Like many other states, the Washington state incorporated the common core K-12 standards that uses a real-world approach to teaching and learning in 2011. The common core national educational standards (CCSS) is an educational initiative launched in 2010, that outlines what k-12 students were expected to know at each grade level for both the English language arts, and mathematics across the US. The purpose of these standards was to aid in shifting the focus of teaching and learning in such a way that helps students gain knowledge and skills that are necessary to be ready for college and the real world.

Although at first 41 of the 50 US states adopted these standards, as time went by more and more states started introducing legislations to prohibit the implementation of the CCSS or to repeal or replace it. It is important to note that all the states were given an incentive to adopt these new standards as a motivator for this new education reform. The incentive promised states that adopted the new standards a chance to join the competitive federal race to the top grants. For this reason, the first couple of months saw an optimistic and relatively quick adoption of the CCSS by the majority of the US states.

When it came to the math program, the main changes that the CCSS focused on were to first place stronger importance on fewer crucial topics. Second, link these topics with students’ thinking and analysis to improve coherence. And third, push the application of key concepts learnt to help improve students’ understanding and development of skills.

The CCSS has received both support and criticism, with opinions varying greatly on whether this program truly brings any improvement to the national educational standards in the US. However, the CCSS has not been a major topic of discussion in Washington state compared to the other states. This is largely because Washington had other pressing educational matters to focus on. The main topic of discussion was about the low funding that public schools in Washington were receiving. Therefore, most lawmakers were too preoccupied to look too much into the new program, and instead majorly agreed that implementing the higher educational standards with the CCSS program was a good step. Since the introduction of CCSS, Washington has not changed their educational curriculum, with English and math programs still following the CCSS standards.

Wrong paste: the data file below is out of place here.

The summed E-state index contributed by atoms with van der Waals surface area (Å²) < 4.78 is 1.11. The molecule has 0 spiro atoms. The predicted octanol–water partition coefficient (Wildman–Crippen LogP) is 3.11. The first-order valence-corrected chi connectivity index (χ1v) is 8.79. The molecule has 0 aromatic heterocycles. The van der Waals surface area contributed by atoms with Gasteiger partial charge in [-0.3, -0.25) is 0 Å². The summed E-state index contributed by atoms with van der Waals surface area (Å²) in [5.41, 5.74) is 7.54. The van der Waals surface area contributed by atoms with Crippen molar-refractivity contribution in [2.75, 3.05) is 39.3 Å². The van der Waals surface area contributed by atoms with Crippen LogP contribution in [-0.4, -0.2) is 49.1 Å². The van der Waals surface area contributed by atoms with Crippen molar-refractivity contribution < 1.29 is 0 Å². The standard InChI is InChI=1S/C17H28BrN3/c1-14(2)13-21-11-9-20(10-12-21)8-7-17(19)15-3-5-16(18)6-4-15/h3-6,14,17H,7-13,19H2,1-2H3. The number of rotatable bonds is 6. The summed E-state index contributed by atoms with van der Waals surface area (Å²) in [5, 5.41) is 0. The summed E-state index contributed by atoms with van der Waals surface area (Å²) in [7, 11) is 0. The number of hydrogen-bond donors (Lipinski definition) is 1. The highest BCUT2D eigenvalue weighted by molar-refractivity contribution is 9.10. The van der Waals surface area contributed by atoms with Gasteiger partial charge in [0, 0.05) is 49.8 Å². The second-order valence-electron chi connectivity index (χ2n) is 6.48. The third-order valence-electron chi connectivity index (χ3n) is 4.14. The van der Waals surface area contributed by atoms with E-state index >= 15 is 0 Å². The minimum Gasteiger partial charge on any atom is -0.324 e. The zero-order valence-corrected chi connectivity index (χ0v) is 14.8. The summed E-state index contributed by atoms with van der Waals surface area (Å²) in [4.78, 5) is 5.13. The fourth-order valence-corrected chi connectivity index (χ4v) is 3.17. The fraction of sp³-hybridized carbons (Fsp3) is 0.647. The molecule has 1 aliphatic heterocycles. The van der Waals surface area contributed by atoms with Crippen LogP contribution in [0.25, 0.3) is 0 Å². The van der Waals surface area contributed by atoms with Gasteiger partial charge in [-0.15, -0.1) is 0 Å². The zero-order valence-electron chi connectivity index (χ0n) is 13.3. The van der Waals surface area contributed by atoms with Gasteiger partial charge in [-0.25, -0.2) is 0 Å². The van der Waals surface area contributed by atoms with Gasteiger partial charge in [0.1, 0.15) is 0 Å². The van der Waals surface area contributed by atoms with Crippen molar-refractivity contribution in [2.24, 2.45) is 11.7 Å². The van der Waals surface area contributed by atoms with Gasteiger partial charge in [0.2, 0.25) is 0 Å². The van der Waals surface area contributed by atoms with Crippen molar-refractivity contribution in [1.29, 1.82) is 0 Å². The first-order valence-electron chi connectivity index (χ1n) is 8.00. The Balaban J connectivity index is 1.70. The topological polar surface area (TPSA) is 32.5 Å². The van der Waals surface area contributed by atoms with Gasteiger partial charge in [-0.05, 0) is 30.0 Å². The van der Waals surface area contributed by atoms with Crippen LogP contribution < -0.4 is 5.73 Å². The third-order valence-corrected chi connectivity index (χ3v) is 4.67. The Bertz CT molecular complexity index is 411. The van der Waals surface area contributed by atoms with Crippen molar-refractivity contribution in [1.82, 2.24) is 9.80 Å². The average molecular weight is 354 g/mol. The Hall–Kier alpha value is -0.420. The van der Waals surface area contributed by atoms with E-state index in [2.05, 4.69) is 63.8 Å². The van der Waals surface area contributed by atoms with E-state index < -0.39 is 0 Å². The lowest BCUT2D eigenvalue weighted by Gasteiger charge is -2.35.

Almost a decade later, the CCSS program, fails to show any significant benefits or improvement to the educational standards. This is due to several reasons, including problems over the implementation of this program and the unpredictability of the results that it produces. In fact, when it comes to math in Washington and the US, test assessments taken by students show scores that are below than the international average. Over the years, and even post CCSS implementation, the US continues to show stable and mediocre assessment results with little to no improvement. In fact, the math programs in the US show no development based on the 2018 PISA test scores, that are not statistically different from the test results in the year 2000.

**K-12 Math in Washington State – ****NAEP results**

The NAEP mathematics assessment measures students’ knowledge and skills in mathematics and their ability to solve problems in mathematical and real-world contexts. The results for grades 8 and 9 are reported for the nation overall and for states, while the results for grade 12 are only reported for the nation.